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Madfloridian's Journal
Posted by madfloridian in General Discussion (1/22-2007 thru 12/14/2010)
Tue Feb 16th 2010, 12:57 AM
This blogger gets it right. It is a bad year shaping up for public schools.

A Bad Year for Teachers, a Bad Year for Public Education

The privatization of schools is sold as "ingenuity" and as a way of "leveling the field" by offering that cornerstone of free market fundamentalist mythology, "choice". Give parents choice and all problems go away. Because education is like used cars.

Forget that there is exactly zero evidence that charter schools work. Forget that vouchers take as an assumption that children from more difficult backgrounds should be allowed to fail. Forget that the history of American education demonstrates that expansion of public schools and professionalization of the teaching profession--and civil service, collective bargaining protection for teachers--tracks perfectly to the improvement of American education.

Why are we making teachers the sole enemy? And why are we suddenly comfortable with the idea that less democracy is a good thing?

He makes some other good points.

Yes, we need a system to get rid of bad teachers. Does that mean giving bosses absolute power over them? It is mind boggling to me that "liberals" and progressives would approve of a "reform" that would give bosses absolute authority over the schools and inject the profit motive into the system. It is seen as an easy way to be centrist--blame the teachers unions--but in reality it is an immensely dangerous way to think about school reform.

...."Charter schools offer their employees no job security. The pay is terrible, no retirement security, and teachers are often forced to teach outside of their discipline. Ask yourself why you think other people should do a job you're not willing to do just for the good feeling it supposedly gives them? Bosses are always eager to make teachers--or nurses, or child care workers--seem cold and uncaring whenever they advocate for themselves in the workplace. Where are their pay cuts and sacrifice?

..."Charter schools do not hire better teachers. Their staffs tend to be bifurcated between well-paid long-time teachers who have moved over from the public sector and eager young kids who will burn out in a few years. What success charters have comes from their ability to skirt special ed and other "burdens" public schools need to deal with by law, and just skim the best students with the most engaged parents.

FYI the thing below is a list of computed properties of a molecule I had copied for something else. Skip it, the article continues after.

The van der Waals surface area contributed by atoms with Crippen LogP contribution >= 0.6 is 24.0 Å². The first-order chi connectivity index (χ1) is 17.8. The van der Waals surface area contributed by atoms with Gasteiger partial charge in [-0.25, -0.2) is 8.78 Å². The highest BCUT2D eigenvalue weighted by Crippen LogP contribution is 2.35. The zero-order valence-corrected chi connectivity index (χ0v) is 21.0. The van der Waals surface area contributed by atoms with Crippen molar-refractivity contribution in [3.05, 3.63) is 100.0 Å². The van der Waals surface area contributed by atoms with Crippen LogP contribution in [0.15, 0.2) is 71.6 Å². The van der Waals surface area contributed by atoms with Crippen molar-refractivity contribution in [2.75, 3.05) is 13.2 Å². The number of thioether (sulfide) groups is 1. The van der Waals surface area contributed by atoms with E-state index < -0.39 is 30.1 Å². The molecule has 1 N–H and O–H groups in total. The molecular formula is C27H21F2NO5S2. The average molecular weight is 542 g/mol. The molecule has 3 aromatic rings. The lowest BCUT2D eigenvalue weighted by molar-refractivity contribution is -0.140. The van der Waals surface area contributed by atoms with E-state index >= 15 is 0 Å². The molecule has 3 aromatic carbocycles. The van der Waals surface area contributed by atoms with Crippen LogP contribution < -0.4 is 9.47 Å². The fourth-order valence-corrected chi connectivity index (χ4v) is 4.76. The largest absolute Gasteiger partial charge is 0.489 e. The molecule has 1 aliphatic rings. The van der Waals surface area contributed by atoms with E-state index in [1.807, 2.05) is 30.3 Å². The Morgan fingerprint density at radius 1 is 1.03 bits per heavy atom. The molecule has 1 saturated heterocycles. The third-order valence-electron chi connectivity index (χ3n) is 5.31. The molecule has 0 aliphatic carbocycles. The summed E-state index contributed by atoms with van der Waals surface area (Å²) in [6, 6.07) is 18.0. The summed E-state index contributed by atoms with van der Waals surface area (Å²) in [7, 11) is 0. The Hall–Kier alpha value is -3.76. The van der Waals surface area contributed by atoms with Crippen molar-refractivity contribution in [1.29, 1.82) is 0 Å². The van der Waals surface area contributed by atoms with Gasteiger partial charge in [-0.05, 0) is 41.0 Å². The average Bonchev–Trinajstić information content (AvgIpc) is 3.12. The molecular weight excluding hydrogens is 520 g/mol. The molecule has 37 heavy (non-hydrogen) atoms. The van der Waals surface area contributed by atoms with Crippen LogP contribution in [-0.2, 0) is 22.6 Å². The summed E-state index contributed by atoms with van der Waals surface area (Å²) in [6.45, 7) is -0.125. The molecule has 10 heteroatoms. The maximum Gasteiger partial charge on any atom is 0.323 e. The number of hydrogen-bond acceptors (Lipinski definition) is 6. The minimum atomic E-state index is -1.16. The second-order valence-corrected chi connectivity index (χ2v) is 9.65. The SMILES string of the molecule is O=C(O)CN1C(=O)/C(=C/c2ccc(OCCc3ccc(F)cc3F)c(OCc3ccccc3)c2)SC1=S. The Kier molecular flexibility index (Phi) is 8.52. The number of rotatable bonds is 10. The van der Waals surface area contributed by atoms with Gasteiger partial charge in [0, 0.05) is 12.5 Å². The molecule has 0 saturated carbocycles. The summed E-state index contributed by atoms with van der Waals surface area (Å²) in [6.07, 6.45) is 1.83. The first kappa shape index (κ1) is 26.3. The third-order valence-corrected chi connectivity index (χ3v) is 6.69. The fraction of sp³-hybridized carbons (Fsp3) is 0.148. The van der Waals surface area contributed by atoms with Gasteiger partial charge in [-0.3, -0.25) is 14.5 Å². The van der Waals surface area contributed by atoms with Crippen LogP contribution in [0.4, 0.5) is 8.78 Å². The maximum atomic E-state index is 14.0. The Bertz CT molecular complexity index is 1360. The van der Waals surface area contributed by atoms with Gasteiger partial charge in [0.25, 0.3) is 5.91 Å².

I found this page about how all too often the new charter schools and the private schools may not be required to hire certified qualified teachers....but traditional public schools must.

Everything you ever wanted to know about getting your teaching credential—and then some

Teacher Certification Requirements for Private and Charter Schools

Charter schools are independent public schools, each governed by a public board of trustees that has the authority to hire teachers according to their own established standards. In some states, charter schools can hire teachers regardless of state certification and licensure requirements. In other states, charter schools are like district schools held to the same state requirements to hire only certified teachers. Contact your state's Department of Education if you are interested in teaching at a charter school there.

On the other hand, private schools are not regulated by state government and can set their own requirements. While some private schools choose to require teachers to be certified, many do not. Contact individual schools directly to learn what is required to become a teacher there.

Ronnie Reagan's attack on the public school systems, though very flawed indeed, has had a huge impact.

Yes, it really is a bad year for public education. This year appears to be the year that Ronnie Reagan's Nation at Risk, a flawed study....has finally found a way to bring his policies into play.

The demeaning of public education began under Reagan. It has worked well.

Three years into his first term Mr. Reagan's criticism of public education reached a crescendo when he hand picked a "blue ribbon" commission that wrote a remarkably critical and far-reaching denunciation of public education. Called "A Nation At Risk," this document charged that the US risked losing the economic competition among nations due to a "... rising tide of (educational) mediocrity that threatens our very future as a Nation and a people." (The commissioners did not consider the possibility that US firms were uncompetitive because of corporate mismanagement, greed and short sightedness.)After "A Nation At Risk" the nation's public schools were fair game for every ambitious politician or self-important business boss in the country. Its publication prompted a flood of follow-up criticism of public education as "blue ribbon" and "high level" national commissions plus literally hundreds of state panels wrote a flood of reform reports. Most presupposed that the charges made by Mr. Reagan's handpicked panel were true. Oddly though, throughout this entire clamor, parental confidence in the school's their children attended remained remarkably high. Meanwhile Mr. Reagan was quietly halving federal aid to education.

That sums up Mr. Reagan's educational legacy. As governor and president he demagogically fanned discontent with public education, then made political hay of it. As governor and president he bashed educators and slashed education spending while professing to valued it. And as governor and president he left the nation's educators dispirited and demoralized.

But it paid off big time...his education bashing. It has taken 20 years but now there is a Democratic administration moving quickly to accomplish Reagan's goals of privatizing everything.
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